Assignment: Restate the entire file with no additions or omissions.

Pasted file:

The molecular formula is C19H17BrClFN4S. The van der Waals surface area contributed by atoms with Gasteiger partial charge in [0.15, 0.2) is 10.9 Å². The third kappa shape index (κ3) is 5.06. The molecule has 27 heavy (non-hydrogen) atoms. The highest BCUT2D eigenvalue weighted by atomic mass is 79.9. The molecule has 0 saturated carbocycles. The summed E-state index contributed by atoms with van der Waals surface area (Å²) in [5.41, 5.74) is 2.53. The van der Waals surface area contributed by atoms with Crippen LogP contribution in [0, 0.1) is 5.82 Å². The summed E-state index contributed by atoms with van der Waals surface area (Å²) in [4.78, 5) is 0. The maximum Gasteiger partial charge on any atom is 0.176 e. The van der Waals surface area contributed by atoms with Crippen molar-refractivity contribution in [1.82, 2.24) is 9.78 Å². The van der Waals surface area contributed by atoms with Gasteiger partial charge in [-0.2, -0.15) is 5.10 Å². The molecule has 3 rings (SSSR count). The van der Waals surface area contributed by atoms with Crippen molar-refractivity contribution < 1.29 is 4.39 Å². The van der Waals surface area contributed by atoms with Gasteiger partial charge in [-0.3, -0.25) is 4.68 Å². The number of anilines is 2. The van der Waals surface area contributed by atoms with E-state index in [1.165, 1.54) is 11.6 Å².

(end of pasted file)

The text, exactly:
The molecular formula is C19H17BrClFN4S. The van der Waals surface area contributed by atoms with Gasteiger partial charge in [0.15, 0.2) is 10.9 Å². The third kappa shape index (κ3) is 5.06. The molecule has 27 heavy (non-hydrogen) atoms. The highest BCUT2D eigenvalue weighted by atomic mass is 79.9. The molecule has 0 saturated carbocycles. The summed E-state index contributed by atoms with van der Waals surface area (Å²) in [5.41, 5.74) is 2.53. The van der Waals surface area contributed by atoms with Crippen LogP contribution in [0, 0.1) is 5.82 Å². The summed E-state index contributed by atoms with van der Waals surface area (Å²) in [4.78, 5) is 0. The maximum Gasteiger partial charge on any atom is 0.176 e. The van der Waals surface area contributed by atoms with Crippen molar-refractivity contribution in [1.82, 2.24) is 9.78 Å². The van der Waals surface area contributed by atoms with Gasteiger partial charge in [-0.2, -0.15) is 5.10 Å². The molecule has 3 rings (SSSR count). The van der Waals surface area contributed by atoms with Crippen molar-refractivity contribution < 1.29 is 4.39 Å². The van der Waals surface area contributed by atoms with Gasteiger partial charge in [-0.3, -0.25) is 4.68 Å². The number of anilines is 2. The van der Waals surface area contributed by atoms with E-state index in [1.165, 1.54) is 11.6 Å².